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jungle, warrior


jungle, warrior


Rona is a deadly berserker who is always ready to leap into battle. She holds her own in melee combat, unleashing enormous damage. Rona is best played in the jungle, pairs well with protectors and works well with both weapon and crystal builds.

Rona Stats

Hit Points(HP)

799 (+90)

HP Regen

Weapon Damage

88 (+6.2)

Attack Speed

1 (+0.012)


20 (+6)


20 (+6)

Attack Range


Movement Speed



Berserkers' Fury

Heroic Perk

Berserkers' Fury

Rona attacks 50% faster than most heroes, but she deals only 80% damage with each attack.

Additionally, Rona's abilities use Bloodrage instead of energy, a unique resource that is generated from basic attacks, abilities and taking damage from enemies. This caps at 100 and decays when Rona leaves combat. Energy and energy regeneration from items is converted to in-combat bloodrage generation.

Into the Fray
Into the Fray

Rona leaps into battle, gaining bloodrage from colliding with enemies. She also gains damage reduction for 3 seconds based on the number of enemy heroes she hits. After a short delay, the ground ruptures for 3 seconds, slowing enemies who pass over it for 35%.


Rona lunges to her target, landing a basic attack and gaining bloodrage. Briefly after using this ability she can reactivate it to attack again, consuming all of her bloodrage and applying a mortal wound to her target. The damage of the second attack is increased by 0.35% for each point of bloodrage consumed. Additionally, the cooldown for this ability is reduced by 1 second with Rona's basic attack.

Red Mist [Ultimate]
Red Mist [Ultimate]

Rona begins an axe-wielding whirlwind, continually dealing weapon damage to nearby enemies. During the whirlwind she can move freely but at reduced speed. She can cancel the ability at any time by reactivating it or using another ability. Red Mist requires at least 75 bloodrage to activate.


Rona Lore Conclusion: North is Always Forward Lore
Rona Lore Conclusion: North is Always Forward
Chapter 5

Rona Lore Conclusion: North is Always Forward


Rona follows Fortress into the Great Oak…


Rona sniffed the air, searched the empty sled, dug into the fresh tracks, then peered into the tangles of The Great Oak. Buried in the winding branches, she caught the old druid’s eye.

She startled and skidded backward. Without the vision of the poisoned acorns, the druid appeared old as he’d been, but his eyes and complexion were empty and mealy gray.

“Oh, no.” Realization smacked into her. “No, no.” She dropped her pack and drew out her axes, War Screech and Whistle. She chopped at a branch that held the druid’s throat fast, then another, splitting through branch after branch while her eyes welled up. “No!” But green shoots burst out and turned into new hard branches that wrapped the old druid up all the tighter. “Stupid tree!” she shouted, tears freezing into icicles on her cheeks.

Rona glared at the tree, wiped her nose on her cloak and huffed out a resolute breath. “Welp,” she said to no one, “north is always forward.” She hooked her axes back on her belt and stuck her head into a gaping hollow in the tree. The spiraling dark yawned up.

“Hallo?” she called, and her greeting echoed back. There was nothing left to do but climb inside.

Down and down and down she went into the enveloping black, slipping on moss and jutting roots, butt-bumping down. Down into the heat, so that she threw away her cloak. Down into the thin air that made her drowsy, though she napped only a nightmarish hour at a time, stairs jutting into her sides and knees, before continuing down and down and down, until, somehow, she found she was going up. As bad as down had been, up was worse. She sweated and grumbled and drank the last of her waterskin. Up and up and up, she counted the steps to keep her mind on something.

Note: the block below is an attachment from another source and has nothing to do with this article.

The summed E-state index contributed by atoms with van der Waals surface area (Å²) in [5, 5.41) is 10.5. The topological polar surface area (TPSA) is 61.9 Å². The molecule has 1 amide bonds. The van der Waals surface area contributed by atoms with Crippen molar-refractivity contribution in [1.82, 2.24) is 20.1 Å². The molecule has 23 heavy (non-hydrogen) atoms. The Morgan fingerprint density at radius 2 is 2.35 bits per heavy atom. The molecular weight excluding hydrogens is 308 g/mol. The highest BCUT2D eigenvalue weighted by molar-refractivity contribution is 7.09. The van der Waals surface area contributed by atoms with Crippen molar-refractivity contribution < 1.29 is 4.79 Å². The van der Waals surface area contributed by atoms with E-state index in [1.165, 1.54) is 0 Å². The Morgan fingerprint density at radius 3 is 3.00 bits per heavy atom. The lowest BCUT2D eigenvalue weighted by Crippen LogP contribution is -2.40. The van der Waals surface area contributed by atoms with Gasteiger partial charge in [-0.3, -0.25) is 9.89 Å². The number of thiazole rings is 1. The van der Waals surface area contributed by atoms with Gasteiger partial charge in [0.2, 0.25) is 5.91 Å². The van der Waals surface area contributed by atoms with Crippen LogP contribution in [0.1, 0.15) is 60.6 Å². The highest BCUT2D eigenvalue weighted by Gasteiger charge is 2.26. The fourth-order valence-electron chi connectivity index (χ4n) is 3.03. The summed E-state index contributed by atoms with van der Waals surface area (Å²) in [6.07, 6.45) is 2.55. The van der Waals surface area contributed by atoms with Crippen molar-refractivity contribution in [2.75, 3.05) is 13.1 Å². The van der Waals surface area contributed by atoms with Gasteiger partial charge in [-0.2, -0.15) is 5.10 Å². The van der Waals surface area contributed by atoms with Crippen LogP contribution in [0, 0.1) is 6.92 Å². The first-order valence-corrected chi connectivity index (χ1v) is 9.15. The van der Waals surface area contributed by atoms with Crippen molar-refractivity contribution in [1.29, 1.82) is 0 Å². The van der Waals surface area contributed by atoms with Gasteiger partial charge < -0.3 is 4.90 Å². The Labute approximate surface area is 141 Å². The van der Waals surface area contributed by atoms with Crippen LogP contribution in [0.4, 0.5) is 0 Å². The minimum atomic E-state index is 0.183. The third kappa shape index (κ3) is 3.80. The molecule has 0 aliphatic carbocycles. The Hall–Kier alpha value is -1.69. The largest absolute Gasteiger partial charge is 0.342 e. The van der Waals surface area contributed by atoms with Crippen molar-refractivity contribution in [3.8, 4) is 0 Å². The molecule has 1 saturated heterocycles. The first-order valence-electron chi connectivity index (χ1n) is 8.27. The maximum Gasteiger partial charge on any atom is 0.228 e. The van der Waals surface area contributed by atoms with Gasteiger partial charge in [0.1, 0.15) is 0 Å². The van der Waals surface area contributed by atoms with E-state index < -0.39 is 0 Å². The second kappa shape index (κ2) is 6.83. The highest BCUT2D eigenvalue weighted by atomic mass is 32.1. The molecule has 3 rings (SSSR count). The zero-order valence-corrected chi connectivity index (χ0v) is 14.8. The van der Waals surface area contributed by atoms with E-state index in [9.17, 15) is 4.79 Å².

Just before she would have gone mad, she saw a thin light high above. With a last great effort, she climbed toward it. The light came from another hollow, and she tumbled out of it into the other half of the world.

The jungle air felt like drowning to breathe. The sunlight was orange instead of the white-gray she had always known; the trees burst with colorful leaves and flowers. She climbed a set of stone steps, axes at the ready, her tongue sticking to the dry roof of her mouth, past crumbling stone statues and ancient architecture no longer loved. Echoing from somewhere unseen, a merchant called out his wares. At the top of the stairs, the stone path widened into a courtyard. In the middle, a great crystal hung suspended in the air over a glowing well. Her mouth opened and closed like a fish; she was so stunned that she almost missed the wolf pack that surrounded the well.

The alpha was almost as tall on all fours as she on two. She gripped her axes, glaring, but the alpha’s hackles didn’t rise. “Ah, good,” growled the alpha. “The druid hoped you would follow.”

War Screech and Whistle dropped loose in her fingers. “And who are you?”

“I am Fortress,” he replied.

You are the fortress?”

“And you are Rona the Berserker.”

“I am,” she said, and as if he had reminded her of herself, she squared her shoulders.

“Then come with me,” said Fortress. “There is fighting to be done.”


Rona vs Skvader
Chapter 4

Rona vs Skvader

Fortress Lore Conclusion: The Great Oak

Fortress Lore Conclusion: The Great Oak

Wolf Hero Lore: Destruction of the Temple

Wolf Hero Lore: Destruction of the Temple

A dire wolf raced out of the temple’s fourth circle, tongue lolled out to one side, panting, exhausted terror in his eyes, his thick fur matted with dried blood. His back legs were caked up to the stifles in red loamy mud; he’d kicked free in time to get bit in the muzzle by something venomous. He skidded to a stop where mud met ice, into the forelegs of the alpha, his eyes down, unsure whether to be more frightened of what he’d run from or what he’d run into. The ground rumbled, the ice cracking outward in long lines. The alpha’s hackles rose, ears twitching at the sound of his pack howling, whining and yipping in pain. He could name every one of those sounds: son, daughter, mate, packmate, friend.